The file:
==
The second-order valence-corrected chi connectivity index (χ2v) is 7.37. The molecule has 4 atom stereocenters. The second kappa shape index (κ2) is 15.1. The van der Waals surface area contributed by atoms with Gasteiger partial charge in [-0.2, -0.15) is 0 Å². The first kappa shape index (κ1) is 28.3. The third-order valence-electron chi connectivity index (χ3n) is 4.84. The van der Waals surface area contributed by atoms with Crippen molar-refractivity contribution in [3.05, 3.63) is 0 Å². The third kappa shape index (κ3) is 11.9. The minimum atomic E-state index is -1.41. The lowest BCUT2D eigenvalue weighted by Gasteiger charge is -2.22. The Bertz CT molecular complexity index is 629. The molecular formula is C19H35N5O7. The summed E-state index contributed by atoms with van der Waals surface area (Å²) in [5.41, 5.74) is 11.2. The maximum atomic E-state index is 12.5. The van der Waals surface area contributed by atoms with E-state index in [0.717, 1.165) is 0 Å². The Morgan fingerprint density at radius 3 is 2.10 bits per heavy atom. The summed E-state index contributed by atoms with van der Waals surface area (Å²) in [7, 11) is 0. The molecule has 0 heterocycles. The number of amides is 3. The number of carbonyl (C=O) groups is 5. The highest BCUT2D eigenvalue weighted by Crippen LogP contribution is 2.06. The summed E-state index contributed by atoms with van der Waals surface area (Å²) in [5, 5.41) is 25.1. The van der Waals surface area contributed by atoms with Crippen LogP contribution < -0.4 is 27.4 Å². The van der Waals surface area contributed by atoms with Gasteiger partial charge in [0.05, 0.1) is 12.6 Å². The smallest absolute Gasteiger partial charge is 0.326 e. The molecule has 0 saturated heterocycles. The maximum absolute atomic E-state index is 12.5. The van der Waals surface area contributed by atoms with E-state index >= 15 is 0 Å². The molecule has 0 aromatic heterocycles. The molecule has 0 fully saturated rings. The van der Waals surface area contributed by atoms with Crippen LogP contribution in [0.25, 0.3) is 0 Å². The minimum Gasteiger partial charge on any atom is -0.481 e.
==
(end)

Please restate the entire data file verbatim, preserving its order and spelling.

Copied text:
The second-order valence-corrected chi connectivity index (χ2v) is 7.37. The molecule has 4 atom stereocenters. The second kappa shape index (κ2) is 15.1. The van der Waals surface area contributed by atoms with Gasteiger partial charge in [-0.2, -0.15) is 0 Å². The first kappa shape index (κ1) is 28.3. The third-order valence-electron chi connectivity index (χ3n) is 4.84. The van der Waals surface area contributed by atoms with Crippen molar-refractivity contribution in [3.05, 3.63) is 0 Å². The third kappa shape index (κ3) is 11.9. The minimum atomic E-state index is -1.41. The lowest BCUT2D eigenvalue weighted by Gasteiger charge is -2.22. The Bertz CT molecular complexity index is 629. The molecular formula is C19H35N5O7. The summed E-state index contributed by atoms with van der Waals surface area (Å²) in [5.41, 5.74) is 11.2. The maximum atomic E-state index is 12.5. The van der Waals surface area contributed by atoms with E-state index in [0.717, 1.165) is 0 Å². The Morgan fingerprint density at radius 3 is 2.10 bits per heavy atom. The summed E-state index contributed by atoms with van der Waals surface area (Å²) in [7, 11) is 0. The molecule has 0 heterocycles. The number of amides is 3. The number of carbonyl (C=O) groups is 5. The highest BCUT2D eigenvalue weighted by Crippen LogP contribution is 2.06. The summed E-state index contributed by atoms with van der Waals surface area (Å²) in [5, 5.41) is 25.1. The van der Waals surface area contributed by atoms with Crippen LogP contribution < -0.4 is 27.4 Å². The van der Waals surface area contributed by atoms with Gasteiger partial charge in [0.05, 0.1) is 12.6 Å². The smallest absolute Gasteiger partial charge is 0.326 e. The molecule has 0 saturated heterocycles. The maximum absolute atomic E-state index is 12.5. The van der Waals surface area contributed by atoms with E-state index >= 15 is 0 Å². The molecule has 0 aromatic heterocycles. The molecule has 0 fully saturated rings. The van der Waals surface area contributed by atoms with Crippen LogP contribution in [0.25, 0.3) is 0 Å². The minimum Gasteiger partial charge on any atom is -0.481 e.